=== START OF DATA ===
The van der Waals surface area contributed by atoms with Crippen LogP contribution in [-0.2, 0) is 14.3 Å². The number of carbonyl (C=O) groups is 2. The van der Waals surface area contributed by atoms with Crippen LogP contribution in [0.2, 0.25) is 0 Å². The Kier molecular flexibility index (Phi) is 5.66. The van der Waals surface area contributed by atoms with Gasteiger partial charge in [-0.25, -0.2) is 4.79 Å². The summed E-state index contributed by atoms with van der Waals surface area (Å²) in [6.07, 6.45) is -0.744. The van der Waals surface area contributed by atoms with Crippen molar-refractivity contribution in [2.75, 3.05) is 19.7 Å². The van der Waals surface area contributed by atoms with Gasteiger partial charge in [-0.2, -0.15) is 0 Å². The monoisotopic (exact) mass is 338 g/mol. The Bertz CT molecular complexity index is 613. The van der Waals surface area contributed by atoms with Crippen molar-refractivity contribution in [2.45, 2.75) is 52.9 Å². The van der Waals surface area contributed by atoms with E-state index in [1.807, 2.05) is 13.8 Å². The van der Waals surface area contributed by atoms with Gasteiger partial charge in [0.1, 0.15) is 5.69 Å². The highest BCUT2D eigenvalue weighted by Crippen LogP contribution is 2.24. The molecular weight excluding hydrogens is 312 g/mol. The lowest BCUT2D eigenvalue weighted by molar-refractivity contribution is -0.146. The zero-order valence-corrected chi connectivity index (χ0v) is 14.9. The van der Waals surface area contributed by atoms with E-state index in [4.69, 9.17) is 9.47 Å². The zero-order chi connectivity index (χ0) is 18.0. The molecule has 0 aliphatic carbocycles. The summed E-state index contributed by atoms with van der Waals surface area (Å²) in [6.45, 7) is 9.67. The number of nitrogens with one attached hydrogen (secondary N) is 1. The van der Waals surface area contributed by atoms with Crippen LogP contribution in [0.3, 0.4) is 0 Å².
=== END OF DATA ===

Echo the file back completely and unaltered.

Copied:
The van der Waals surface area contributed by atoms with Crippen LogP contribution in [-0.2, 0) is 14.3 Å². The number of carbonyl (C=O) groups is 2. The van der Waals surface area contributed by atoms with Crippen LogP contribution in [0.2, 0.25) is 0 Å². The Kier molecular flexibility index (Phi) is 5.66. The van der Waals surface area contributed by atoms with Gasteiger partial charge in [-0.25, -0.2) is 4.79 Å². The summed E-state index contributed by atoms with van der Waals surface area (Å²) in [6.07, 6.45) is -0.744. The van der Waals surface area contributed by atoms with Crippen molar-refractivity contribution in [2.75, 3.05) is 19.7 Å². The van der Waals surface area contributed by atoms with Gasteiger partial charge in [-0.2, -0.15) is 0 Å². The monoisotopic (exact) mass is 338 g/mol. The Bertz CT molecular complexity index is 613. The van der Waals surface area contributed by atoms with Crippen molar-refractivity contribution in [2.45, 2.75) is 52.9 Å². The van der Waals surface area contributed by atoms with E-state index in [1.807, 2.05) is 13.8 Å². The van der Waals surface area contributed by atoms with Gasteiger partial charge in [0.1, 0.15) is 5.69 Å². The highest BCUT2D eigenvalue weighted by Crippen LogP contribution is 2.24. The molecular weight excluding hydrogens is 312 g/mol. The lowest BCUT2D eigenvalue weighted by molar-refractivity contribution is -0.146. The zero-order valence-corrected chi connectivity index (χ0v) is 14.9. The van der Waals surface area contributed by atoms with E-state index in [4.69, 9.17) is 9.47 Å². The zero-order chi connectivity index (χ0) is 18.0. The molecule has 0 aliphatic carbocycles. The summed E-state index contributed by atoms with van der Waals surface area (Å²) in [6.45, 7) is 9.67. The number of nitrogens with one attached hydrogen (secondary N) is 1. The van der Waals surface area contributed by atoms with Crippen LogP contribution in [0.3, 0.4) is 0 Å².